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The lunacy of over-sensitivity

I've been fortunate in Rankin Inlet during the past 18-plus years to have known a fair number of people who liked to discuss “hot topics” of the day openly and honestly, without playing the race card or firing about a bunch of impossible-to-disprove labels in an effort to force silence or capitulation.

Kivalliq News Editor Darrell Greer
Kivalliq News Editor Darrell Greer

It has been my experience, those who employ such tactics usually do so when unable to counter a well-made point, get themselves involved in a discussion with someone of the opposite view who has a deeper understanding of the topic, or are really not interested in any opinion but than their own.

And the logic they sometimes employ leaves one spinning brain patterns, trying to come up with something more than what?

I have never lived in the United States, but I am a huge American Civil War buff.

Anyone who does not share my unquenchable thirst for understanding of that incredible period in American history is going to have a tough time out-debating me simply because they come from Alabama. It just does not work that way.

Just because someone's a great second baseman on the diamond, doesn't mean they know more about the game of baseball than someone who has never excelled athletically, but has spent their life studying the game they love.

A baseball nerd, if you will, and most of the time their knowledge will blow that of star players who refer to them as player wannabes out of the water.

I've grown during the course of the discussions I've had with folks in Rankin over the years.

The most important lesson for me was learning to not only listen to an opposing viewpoint, but to try to understand it and where the person expressing it is coming from.

I can't say it's changed my opinion on a vast number of issues, but it has changed it on some, and a few of them were surprisingly so to me.

Learning how to properly evaluate the opinion of others, while being able to constructively examine my own way of looking at things, taught me to understand the different types of racism and how they differ.

It also helped me learn to differentiate between fact and wishing it were so in the opinion of others.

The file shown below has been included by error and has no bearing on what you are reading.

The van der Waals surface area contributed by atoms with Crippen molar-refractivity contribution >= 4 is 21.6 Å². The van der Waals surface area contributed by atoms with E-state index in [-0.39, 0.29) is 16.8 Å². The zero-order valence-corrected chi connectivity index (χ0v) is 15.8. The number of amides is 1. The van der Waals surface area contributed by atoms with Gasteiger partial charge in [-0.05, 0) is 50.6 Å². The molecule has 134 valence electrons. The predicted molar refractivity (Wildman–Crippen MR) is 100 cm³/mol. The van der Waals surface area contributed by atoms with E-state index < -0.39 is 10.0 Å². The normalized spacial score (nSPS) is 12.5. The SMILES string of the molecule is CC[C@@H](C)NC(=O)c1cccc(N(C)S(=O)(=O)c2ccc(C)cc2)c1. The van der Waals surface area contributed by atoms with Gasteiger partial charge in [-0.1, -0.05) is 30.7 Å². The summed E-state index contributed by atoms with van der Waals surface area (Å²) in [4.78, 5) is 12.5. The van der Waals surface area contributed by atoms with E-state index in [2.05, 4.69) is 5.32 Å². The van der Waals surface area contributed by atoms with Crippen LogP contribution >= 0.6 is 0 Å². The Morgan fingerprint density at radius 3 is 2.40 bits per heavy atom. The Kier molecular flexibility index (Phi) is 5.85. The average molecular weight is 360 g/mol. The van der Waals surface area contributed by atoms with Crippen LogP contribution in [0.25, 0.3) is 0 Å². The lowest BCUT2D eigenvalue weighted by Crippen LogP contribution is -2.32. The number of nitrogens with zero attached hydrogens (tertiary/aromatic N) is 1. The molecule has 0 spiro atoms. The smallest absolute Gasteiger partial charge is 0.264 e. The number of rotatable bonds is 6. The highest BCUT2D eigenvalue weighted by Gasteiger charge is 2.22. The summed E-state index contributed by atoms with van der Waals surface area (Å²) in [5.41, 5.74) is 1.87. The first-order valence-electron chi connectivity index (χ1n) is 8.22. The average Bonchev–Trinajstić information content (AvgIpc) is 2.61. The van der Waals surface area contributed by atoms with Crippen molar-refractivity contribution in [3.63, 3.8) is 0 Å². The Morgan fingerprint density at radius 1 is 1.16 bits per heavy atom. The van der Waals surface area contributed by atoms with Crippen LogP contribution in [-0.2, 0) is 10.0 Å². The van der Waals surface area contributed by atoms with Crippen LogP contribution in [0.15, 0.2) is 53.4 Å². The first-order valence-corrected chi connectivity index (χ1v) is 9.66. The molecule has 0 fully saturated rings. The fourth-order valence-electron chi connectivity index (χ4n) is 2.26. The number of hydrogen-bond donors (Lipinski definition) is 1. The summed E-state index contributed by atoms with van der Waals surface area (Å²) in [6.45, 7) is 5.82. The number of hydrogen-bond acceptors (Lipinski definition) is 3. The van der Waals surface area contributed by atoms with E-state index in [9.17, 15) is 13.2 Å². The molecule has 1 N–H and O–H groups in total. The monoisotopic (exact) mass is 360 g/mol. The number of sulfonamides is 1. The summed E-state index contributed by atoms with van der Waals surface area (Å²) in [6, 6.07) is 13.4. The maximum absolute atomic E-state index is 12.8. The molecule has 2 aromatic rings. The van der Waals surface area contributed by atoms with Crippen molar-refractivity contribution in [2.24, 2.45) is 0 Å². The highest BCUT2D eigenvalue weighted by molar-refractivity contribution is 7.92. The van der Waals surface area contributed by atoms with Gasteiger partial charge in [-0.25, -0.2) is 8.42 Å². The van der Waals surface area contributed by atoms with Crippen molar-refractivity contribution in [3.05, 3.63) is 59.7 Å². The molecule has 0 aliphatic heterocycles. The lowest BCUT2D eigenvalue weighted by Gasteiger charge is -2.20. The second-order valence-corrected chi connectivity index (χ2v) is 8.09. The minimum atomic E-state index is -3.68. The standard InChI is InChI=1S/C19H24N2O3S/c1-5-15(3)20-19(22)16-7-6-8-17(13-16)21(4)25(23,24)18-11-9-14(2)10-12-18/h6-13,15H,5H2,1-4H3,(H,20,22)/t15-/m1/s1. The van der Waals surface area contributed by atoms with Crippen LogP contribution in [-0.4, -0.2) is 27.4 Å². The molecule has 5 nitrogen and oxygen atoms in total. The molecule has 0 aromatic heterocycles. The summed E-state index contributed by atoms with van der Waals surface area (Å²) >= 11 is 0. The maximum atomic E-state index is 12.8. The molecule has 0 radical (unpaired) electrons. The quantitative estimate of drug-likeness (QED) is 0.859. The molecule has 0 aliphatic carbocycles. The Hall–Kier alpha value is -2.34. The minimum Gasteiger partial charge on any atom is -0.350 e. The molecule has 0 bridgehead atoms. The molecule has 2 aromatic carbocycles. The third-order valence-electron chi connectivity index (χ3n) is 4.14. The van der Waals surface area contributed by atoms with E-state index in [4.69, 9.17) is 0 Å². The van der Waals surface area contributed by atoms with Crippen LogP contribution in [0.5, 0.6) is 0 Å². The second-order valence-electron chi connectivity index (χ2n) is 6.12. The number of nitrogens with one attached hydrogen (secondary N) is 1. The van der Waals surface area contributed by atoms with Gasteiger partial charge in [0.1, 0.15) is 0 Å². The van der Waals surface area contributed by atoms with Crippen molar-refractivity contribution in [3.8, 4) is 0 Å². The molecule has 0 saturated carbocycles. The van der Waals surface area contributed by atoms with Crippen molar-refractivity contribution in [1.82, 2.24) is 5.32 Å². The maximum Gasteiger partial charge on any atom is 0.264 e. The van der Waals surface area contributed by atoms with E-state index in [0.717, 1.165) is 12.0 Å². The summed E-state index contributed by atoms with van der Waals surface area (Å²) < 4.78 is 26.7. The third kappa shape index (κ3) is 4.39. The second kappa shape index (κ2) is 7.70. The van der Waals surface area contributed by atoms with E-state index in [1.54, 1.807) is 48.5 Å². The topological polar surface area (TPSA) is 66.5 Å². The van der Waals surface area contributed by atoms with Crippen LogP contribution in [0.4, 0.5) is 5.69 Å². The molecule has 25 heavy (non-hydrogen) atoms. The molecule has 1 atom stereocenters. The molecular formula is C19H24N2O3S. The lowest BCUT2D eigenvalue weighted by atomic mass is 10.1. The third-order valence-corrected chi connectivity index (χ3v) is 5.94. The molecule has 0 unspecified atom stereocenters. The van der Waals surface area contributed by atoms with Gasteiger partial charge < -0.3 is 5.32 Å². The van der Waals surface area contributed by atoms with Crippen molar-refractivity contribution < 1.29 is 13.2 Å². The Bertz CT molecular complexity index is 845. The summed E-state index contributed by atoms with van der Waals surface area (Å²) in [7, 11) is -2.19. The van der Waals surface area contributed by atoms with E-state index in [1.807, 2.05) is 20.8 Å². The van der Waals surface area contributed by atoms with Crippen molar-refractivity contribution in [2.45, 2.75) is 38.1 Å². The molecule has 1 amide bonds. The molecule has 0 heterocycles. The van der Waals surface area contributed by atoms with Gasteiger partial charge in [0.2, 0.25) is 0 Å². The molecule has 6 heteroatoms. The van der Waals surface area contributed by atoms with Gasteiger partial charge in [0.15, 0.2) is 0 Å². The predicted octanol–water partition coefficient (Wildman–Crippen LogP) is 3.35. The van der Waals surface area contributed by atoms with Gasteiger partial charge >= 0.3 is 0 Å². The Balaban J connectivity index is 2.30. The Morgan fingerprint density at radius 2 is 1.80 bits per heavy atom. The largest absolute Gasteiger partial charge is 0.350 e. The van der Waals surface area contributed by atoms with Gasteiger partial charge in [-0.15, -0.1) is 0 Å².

Learning these skills came at a vital time in my life, as the rules of debate were radically changing, and one was no longer allowed to counterpoint with the logically obvious.

If someone suggests every Canadian should have to learn Inuktitut, you risk having an ugly word tossed at you for asking is that after all English folks learn French and all Francophones learn English, our nation's two official languages.

Because of tactics being employed these days, people often believe large numbers support one stance or another, when often nothing could be further from the truth.

We're supposed to be a great model of multiculturalism and racial harmony for the world, but we're becoming a nation where a minority of easily-offended types rule due to everyone's fear of being called a racist or a bigot, and it has transcended craziness to absolute lunacy.

There are two people considering court action because of the revocation of their personalized license plate.

In Winnipeg, a city with a population of 705,000, a man by the name of Nick Troller – a huge fan of the Star Trek franchise – had his plate taken when two people complained part of it was offensive to indigenous peoples.

Troller's plate proclaimed we are the Borg! Resistance is futile! And, here it comes, Assimil8.

So two people in a city of 705,000 ignored the Star Trek characterization of the evil Borg – a fictitious alien race that is, in reality, a collection of species who have been turned into cybernetic organisms to serve as worker bees while connected to a hive mind known as the Collective – and applied it to the struggles of indigenous peoples.

They're lucky Harry Potter wasn't there, or they may have quickly raised their tolerance bar.

But, if being offended by a Borg fan isn't enough, look no further than a Nova Scotia man who had his plate revoked for the spelling of his last name.

It made no difference to the handful who complained that Lorne Grabher was a real person, and there were no sexual desires or fantasies attached to his family name being on the license plate.

In Grabher's case, the Calgary-based Justice Centre for Constitutional Freedoms – arguably this country's last true bastion of free speech and equal rights for all – is threatening to sue the Nova Scotia government for infringement of the freedom of expression.

We do live in the greatest country in the world, but the attack on free speech and freedom of expression, as well as the rampant over-sensitivity, has to end or it will not remain so for much longer!